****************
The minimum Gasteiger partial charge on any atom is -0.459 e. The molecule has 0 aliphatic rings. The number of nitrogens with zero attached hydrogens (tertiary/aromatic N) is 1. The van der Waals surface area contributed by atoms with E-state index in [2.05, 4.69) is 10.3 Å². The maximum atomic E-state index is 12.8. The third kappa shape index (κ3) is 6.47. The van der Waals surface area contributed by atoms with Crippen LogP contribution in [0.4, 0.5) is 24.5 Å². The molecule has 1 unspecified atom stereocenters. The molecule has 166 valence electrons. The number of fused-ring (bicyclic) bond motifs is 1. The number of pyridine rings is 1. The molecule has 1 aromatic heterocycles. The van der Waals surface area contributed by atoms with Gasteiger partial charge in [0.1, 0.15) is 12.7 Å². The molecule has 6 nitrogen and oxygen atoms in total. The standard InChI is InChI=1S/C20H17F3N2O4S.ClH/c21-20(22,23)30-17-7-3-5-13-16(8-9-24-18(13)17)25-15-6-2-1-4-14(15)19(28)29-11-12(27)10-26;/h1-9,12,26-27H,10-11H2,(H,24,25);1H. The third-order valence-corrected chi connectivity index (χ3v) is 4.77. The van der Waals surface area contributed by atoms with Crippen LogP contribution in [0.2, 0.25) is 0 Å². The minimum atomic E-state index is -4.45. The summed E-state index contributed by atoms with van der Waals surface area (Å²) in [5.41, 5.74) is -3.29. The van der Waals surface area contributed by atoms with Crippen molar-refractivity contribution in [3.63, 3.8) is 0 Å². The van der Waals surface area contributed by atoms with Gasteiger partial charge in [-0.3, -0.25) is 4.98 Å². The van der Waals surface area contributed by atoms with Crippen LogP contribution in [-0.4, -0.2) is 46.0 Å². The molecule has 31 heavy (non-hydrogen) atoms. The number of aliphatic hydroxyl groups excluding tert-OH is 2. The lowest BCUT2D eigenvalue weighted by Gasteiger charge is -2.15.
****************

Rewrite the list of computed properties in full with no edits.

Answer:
The minimum Gasteiger partial charge on any atom is -0.459 e. The molecule has 0 aliphatic rings. The number of nitrogens with zero attached hydrogens (tertiary/aromatic N) is 1. The van der Waals surface area contributed by atoms with E-state index in [2.05, 4.69) is 10.3 Å². The maximum atomic E-state index is 12.8. The third kappa shape index (κ3) is 6.47. The van der Waals surface area contributed by atoms with Crippen LogP contribution in [0.4, 0.5) is 24.5 Å². The molecule has 1 unspecified atom stereocenters. The molecule has 166 valence electrons. The number of fused-ring (bicyclic) bond motifs is 1. The number of pyridine rings is 1. The molecule has 1 aromatic heterocycles. The van der Waals surface area contributed by atoms with Gasteiger partial charge in [0.1, 0.15) is 12.7 Å². The molecule has 6 nitrogen and oxygen atoms in total. The standard InChI is InChI=1S/C20H17F3N2O4S.ClH/c21-20(22,23)30-17-7-3-5-13-16(8-9-24-18(13)17)25-15-6-2-1-4-14(15)19(28)29-11-12(27)10-26;/h1-9,12,26-27H,10-11H2,(H,24,25);1H. The third-order valence-corrected chi connectivity index (χ3v) is 4.77. The van der Waals surface area contributed by atoms with Crippen LogP contribution in [0.2, 0.25) is 0 Å². The minimum atomic E-state index is -4.45. The summed E-state index contributed by atoms with van der Waals surface area (Å²) in [5.41, 5.74) is -3.29. The van der Waals surface area contributed by atoms with Crippen molar-refractivity contribution in [3.63, 3.8) is 0 Å². The van der Waals surface area contributed by atoms with Gasteiger partial charge in [-0.3, -0.25) is 4.98 Å². The van der Waals surface area contributed by atoms with Crippen LogP contribution in [-0.4, -0.2) is 46.0 Å². The molecule has 31 heavy (non-hydrogen) atoms. The number of aliphatic hydroxyl groups excluding tert-OH is 2. The lowest BCUT2D eigenvalue weighted by Gasteiger charge is -2.15.